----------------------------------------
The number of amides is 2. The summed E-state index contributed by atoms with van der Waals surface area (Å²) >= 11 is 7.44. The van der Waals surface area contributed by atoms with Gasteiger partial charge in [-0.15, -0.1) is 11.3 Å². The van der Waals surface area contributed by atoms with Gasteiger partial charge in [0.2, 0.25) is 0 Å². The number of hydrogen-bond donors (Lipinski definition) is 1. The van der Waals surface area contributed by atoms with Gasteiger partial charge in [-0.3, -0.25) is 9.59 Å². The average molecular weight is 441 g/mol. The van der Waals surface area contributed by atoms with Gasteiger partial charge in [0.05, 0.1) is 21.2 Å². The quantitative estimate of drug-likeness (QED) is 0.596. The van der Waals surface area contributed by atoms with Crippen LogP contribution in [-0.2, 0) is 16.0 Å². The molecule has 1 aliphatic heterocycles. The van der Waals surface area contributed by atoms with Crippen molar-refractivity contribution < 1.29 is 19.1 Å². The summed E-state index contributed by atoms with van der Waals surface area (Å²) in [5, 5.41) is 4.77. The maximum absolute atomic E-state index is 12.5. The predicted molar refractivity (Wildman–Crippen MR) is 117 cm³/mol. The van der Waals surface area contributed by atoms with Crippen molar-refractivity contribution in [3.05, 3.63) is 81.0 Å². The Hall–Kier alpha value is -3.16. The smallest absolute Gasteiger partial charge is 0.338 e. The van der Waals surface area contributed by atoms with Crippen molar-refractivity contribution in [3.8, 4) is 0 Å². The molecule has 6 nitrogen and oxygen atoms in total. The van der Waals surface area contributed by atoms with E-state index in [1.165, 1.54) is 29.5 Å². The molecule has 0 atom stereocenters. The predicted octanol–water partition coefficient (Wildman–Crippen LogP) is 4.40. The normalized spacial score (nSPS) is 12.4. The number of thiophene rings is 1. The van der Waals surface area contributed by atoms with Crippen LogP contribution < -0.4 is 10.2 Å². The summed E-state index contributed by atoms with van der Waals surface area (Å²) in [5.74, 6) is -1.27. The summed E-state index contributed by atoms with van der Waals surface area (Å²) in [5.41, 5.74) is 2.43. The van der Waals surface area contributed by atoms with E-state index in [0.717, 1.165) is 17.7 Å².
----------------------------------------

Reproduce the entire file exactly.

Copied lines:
The number of amides is 2. The summed E-state index contributed by atoms with van der Waals surface area (Å²) >= 11 is 7.44. The van der Waals surface area contributed by atoms with Gasteiger partial charge in [-0.15, -0.1) is 11.3 Å². The van der Waals surface area contributed by atoms with Gasteiger partial charge in [0.2, 0.25) is 0 Å². The number of hydrogen-bond donors (Lipinski definition) is 1. The van der Waals surface area contributed by atoms with Gasteiger partial charge in [-0.3, -0.25) is 9.59 Å². The average molecular weight is 441 g/mol. The van der Waals surface area contributed by atoms with Gasteiger partial charge in [0.05, 0.1) is 21.2 Å². The quantitative estimate of drug-likeness (QED) is 0.596. The van der Waals surface area contributed by atoms with Crippen LogP contribution in [-0.2, 0) is 16.0 Å². The molecule has 1 aliphatic heterocycles. The van der Waals surface area contributed by atoms with Crippen molar-refractivity contribution < 1.29 is 19.1 Å². The summed E-state index contributed by atoms with van der Waals surface area (Å²) in [5, 5.41) is 4.77. The maximum absolute atomic E-state index is 12.5. The predicted molar refractivity (Wildman–Crippen MR) is 117 cm³/mol. The van der Waals surface area contributed by atoms with Crippen molar-refractivity contribution in [3.05, 3.63) is 81.0 Å². The Hall–Kier alpha value is -3.16. The smallest absolute Gasteiger partial charge is 0.338 e. The van der Waals surface area contributed by atoms with Crippen molar-refractivity contribution in [3.8, 4) is 0 Å². The molecule has 6 nitrogen and oxygen atoms in total. The van der Waals surface area contributed by atoms with E-state index in [1.165, 1.54) is 29.5 Å². The molecule has 0 atom stereocenters. The predicted octanol–water partition coefficient (Wildman–Crippen LogP) is 4.40. The normalized spacial score (nSPS) is 12.4. The number of thiophene rings is 1. The van der Waals surface area contributed by atoms with Crippen LogP contribution < -0.4 is 10.2 Å². The summed E-state index contributed by atoms with van der Waals surface area (Å²) in [5.74, 6) is -1.27. The summed E-state index contributed by atoms with van der Waals surface area (Å²) in [5.41, 5.74) is 2.43. The van der Waals surface area contributed by atoms with E-state index in [0.717, 1.165) is 17.7 Å².